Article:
The current Medical Economics, in "Do these doctors give medicine a black eye?" discusses the questions that have been raised about two cardiologists participating in fen-phen class action litigation for certain plaintiff's firms. The case has already been settled, and claims are being handled by a trustee responsible for overseeing the use of the funds. The article discloses:
- This September, lawyers for the settlement trust filed a civil suit against [a Kansas City cardiologist, one of the experts in question] charging that she had "engaged in a pattern of racketeering activity and intentionally defrauded" the trust by "submitting misleading and false medical evidence to support illegitimate claims" for which the trust has paid many millions of dollars. Her lawyer denies those charges.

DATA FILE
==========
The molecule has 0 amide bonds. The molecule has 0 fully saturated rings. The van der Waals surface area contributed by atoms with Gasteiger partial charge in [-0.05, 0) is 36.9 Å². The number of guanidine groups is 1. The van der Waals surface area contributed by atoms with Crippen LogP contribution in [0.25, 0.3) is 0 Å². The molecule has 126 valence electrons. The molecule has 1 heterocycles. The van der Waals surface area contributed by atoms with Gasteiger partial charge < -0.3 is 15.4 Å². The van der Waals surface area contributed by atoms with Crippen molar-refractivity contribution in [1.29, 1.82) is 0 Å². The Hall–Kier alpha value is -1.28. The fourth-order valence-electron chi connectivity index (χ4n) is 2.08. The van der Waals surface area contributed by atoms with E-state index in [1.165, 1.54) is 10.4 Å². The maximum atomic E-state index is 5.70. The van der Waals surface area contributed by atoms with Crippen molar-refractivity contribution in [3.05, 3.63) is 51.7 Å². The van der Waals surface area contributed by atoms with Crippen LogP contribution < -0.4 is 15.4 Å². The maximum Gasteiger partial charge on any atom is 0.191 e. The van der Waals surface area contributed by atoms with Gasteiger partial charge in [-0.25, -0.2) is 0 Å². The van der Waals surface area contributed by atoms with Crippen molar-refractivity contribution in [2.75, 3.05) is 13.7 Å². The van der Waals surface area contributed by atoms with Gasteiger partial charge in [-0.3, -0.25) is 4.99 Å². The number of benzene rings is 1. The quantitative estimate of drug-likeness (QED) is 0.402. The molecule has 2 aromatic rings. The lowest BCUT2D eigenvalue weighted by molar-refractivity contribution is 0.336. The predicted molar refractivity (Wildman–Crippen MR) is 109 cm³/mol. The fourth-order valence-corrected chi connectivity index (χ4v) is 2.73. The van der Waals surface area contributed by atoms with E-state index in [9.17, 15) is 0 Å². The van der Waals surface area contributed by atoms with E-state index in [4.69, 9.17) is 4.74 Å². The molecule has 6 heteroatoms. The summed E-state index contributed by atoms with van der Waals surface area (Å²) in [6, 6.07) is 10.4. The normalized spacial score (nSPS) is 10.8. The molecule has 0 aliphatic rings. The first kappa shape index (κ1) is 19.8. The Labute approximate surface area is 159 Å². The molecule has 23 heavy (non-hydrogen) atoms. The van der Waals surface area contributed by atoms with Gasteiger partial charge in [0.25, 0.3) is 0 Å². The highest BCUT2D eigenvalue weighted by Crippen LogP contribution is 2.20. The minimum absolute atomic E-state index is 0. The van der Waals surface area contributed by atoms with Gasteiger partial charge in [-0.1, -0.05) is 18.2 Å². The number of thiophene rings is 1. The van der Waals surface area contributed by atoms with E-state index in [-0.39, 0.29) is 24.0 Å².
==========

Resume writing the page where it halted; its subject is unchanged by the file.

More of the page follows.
- In November, trust lawyers also filed suit against the New York cardiologist, alleging that he had certified that "certain claimants had serious valvular heart disease when he either knew that they did not or knew he had no reasonable basis for certifying that they did." His lawyer had no comment.
- In late 2002, worried that many fen-phen claims had "no reasonable medical basis," the judge ordered a suspension of payments on all pending claims submitted by the two plaintiffs' firms or certified by their two medical experts until they are audited.
In commenting on one of the cardiologists, who had made $3 million in less than one year by interpreting more than 10,000 echocardiograms done for one of the law firms, a judge said, "Her practice resembled a mass production operation that would have been the envy of Henry Ford."